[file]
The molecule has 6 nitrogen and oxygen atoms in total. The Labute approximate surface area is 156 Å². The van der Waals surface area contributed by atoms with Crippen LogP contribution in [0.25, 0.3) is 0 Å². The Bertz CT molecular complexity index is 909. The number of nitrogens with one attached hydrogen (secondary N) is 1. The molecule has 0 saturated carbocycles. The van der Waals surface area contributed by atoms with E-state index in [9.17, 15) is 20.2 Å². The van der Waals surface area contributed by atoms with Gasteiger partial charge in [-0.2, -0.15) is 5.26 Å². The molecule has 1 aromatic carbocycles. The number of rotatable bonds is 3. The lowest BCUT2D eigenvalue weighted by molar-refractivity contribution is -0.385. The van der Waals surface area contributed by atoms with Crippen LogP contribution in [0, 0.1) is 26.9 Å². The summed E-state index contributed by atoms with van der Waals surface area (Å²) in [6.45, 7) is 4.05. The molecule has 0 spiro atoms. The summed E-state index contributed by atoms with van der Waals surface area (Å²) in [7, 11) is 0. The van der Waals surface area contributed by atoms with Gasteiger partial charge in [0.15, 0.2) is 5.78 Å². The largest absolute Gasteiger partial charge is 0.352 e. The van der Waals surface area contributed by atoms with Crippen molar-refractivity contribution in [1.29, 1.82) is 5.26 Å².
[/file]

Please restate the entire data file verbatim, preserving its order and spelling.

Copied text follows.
The molecule has 6 nitrogen and oxygen atoms in total. The Labute approximate surface area is 156 Å². The van der Waals surface area contributed by atoms with Crippen LogP contribution in [0.25, 0.3) is 0 Å². The Bertz CT molecular complexity index is 909. The number of nitrogens with one attached hydrogen (secondary N) is 1. The molecule has 0 saturated carbocycles. The van der Waals surface area contributed by atoms with E-state index in [9.17, 15) is 20.2 Å². The van der Waals surface area contributed by atoms with Gasteiger partial charge in [-0.2, -0.15) is 5.26 Å². The molecule has 1 aromatic carbocycles. The number of rotatable bonds is 3. The lowest BCUT2D eigenvalue weighted by molar-refractivity contribution is -0.385. The van der Waals surface area contributed by atoms with Crippen LogP contribution in [0, 0.1) is 26.9 Å². The summed E-state index contributed by atoms with van der Waals surface area (Å²) in [6.45, 7) is 4.05. The molecule has 0 spiro atoms. The summed E-state index contributed by atoms with van der Waals surface area (Å²) in [7, 11) is 0. The van der Waals surface area contributed by atoms with Gasteiger partial charge in [0.15, 0.2) is 5.78 Å². The largest absolute Gasteiger partial charge is 0.352 e. The van der Waals surface area contributed by atoms with Crippen molar-refractivity contribution in [1.29, 1.82) is 5.26 Å².